[OntVFR] New topic-5th generation charging issues

Brian Polley rbpolley at gmail.com
Sun May 12 13:03:49 EDT 2019


Hi All,

I have a pristine 2000 VFR 800 with about 18K on it. I don't ride it much-it
has become a garage queen.

 

Some time ago I looked at the battery charging voltage. It is charging to 16
volts. I know this is not good. I am getting various tips on trouble
shooting regarding the stator and the rectifier. As far as I can tell,
performing all these tests my rectifier and stator test good. But they are
stock.

 

I have been in discussion with Ricks,
<https://www.youtube.com/redirect?event=channel_description&q=http%3A%2F%2Fw
ww.ricksmotorsportelectrics.com&redir_token=BImr3DCqO887ZxIX_pYMZhzEbKt8MTU1
NzUxMjkxNEAxNTU3NDI2NTE0> http://www.ricksmotorsportelectrics.com

They have provided some trouble shooting tips, however they have not really
spawned any solutions.

The following is a procedure that apparently shows the issue and some clue
as to why the bike is over charging. 

 

Put a volt meter on the battery -start the bike-read the voltage---if over
14.5 volts you have a overcharging issue. Mine is at 16 volts

 

On the static test (bike off) at the battery take a voltage reading, I have
13.75 volts.

Keep the neg. DVM  connected to the battery and touch the +ve lead to the
control wire in the rectifier connection (small black wire) and turn on the
ignition, the voltage  should be the same as the battery and if it is low,
(I get 13.3V)  then there is some resistance in the system which forces the
stock rectifier to over- charge. I am seeing about .5 V drop with this test.
What is normal on other bikes? 

 

When I run the bike I get 16.04 V at the battery. If you jumper from the red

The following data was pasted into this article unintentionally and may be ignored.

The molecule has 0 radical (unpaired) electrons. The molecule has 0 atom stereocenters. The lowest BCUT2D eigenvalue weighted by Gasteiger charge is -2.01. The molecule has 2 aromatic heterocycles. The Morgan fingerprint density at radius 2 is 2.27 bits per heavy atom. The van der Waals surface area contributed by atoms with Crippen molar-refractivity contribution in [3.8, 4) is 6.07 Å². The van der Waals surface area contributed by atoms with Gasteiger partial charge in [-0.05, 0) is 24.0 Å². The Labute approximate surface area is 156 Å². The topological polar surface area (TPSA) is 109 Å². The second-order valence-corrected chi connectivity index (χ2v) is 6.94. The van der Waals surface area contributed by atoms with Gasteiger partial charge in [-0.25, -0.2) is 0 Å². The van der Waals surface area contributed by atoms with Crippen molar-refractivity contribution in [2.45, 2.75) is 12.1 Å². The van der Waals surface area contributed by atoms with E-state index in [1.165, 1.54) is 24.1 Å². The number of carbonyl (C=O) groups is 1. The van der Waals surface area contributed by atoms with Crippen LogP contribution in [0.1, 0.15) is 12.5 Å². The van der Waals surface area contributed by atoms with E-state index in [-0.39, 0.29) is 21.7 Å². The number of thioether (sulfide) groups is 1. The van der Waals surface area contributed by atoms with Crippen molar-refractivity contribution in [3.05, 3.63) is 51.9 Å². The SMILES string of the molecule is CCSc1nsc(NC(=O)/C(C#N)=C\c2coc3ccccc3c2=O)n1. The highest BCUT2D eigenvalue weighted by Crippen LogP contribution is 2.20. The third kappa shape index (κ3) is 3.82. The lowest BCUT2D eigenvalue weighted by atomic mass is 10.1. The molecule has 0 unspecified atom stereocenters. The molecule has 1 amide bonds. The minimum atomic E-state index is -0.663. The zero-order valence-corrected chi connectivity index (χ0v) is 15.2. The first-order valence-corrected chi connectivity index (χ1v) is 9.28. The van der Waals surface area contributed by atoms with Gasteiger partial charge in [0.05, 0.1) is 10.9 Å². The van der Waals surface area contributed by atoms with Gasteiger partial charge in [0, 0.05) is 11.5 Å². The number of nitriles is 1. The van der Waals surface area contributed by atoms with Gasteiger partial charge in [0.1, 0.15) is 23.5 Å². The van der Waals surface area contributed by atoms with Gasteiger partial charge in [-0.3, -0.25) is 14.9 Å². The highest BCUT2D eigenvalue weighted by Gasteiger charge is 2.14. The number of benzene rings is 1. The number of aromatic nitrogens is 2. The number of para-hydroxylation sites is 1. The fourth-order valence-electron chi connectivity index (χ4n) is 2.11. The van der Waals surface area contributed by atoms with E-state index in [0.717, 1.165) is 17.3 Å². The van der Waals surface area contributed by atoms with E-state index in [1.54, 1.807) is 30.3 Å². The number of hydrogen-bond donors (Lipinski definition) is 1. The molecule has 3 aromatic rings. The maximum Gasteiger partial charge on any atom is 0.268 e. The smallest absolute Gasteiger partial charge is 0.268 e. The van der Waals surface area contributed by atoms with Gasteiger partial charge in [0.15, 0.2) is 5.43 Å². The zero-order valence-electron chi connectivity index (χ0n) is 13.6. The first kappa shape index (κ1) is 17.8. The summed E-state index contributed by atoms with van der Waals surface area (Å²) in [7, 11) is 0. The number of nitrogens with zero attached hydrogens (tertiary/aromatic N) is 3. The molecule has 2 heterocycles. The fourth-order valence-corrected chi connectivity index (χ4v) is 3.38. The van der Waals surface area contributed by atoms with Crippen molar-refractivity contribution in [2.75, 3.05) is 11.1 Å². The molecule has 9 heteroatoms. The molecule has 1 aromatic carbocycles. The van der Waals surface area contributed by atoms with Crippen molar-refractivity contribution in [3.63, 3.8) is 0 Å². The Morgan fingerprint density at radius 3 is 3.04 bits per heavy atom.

wire +ve. on the rectifier connection to the black control wire it forces  a
proper control voltage to the rectifier and it reduces its output by about
.5 volt. This procedure just confirms that the control wire part of the
system is not giving the rectifier the voltage it needs to prevent over
charging.

 

I have taken the instrument cluster off it's mount and re connected all of
the small connections-(other than the ones to the instrument cluster) and
added some dielectric grease to all of the connections.

 

I took of the ignition switch thinking I would take it apart to look for a
bad connection. I don't have the proper tool to disassemble it , but it
seems very clean. I put it back on making sure it was well grounded. I also
tightened the spade connections on this connector.

 

None of this has helped at all.  It seems there are two options. Replace the
ignition switch to see if that is where the resistance is coming from or
replace the rectifier and see what happens. I'm not a fan of guess work so
hoping someone who has experienced this issue can shed some light on all of
this for me.

 

My question to the group is: Has any one ever done all these tests and if
yes what were the readings on your bike.

If anyone has a 2000 (5th generation) maybe you could share your story and
if you did in fact have this issue and how you fixed it.

 

I think that maybe the stock rectifier cannot handle the resistance in the
wiring and therefore is over charging. I don't really know if a new
"improved" rectifier will solve the problem or just mask it.

 

Thoughts?

 

Thanks

Brian Polley---out west in Kelowna-

My direct e mail is rbpolley at gmail.com

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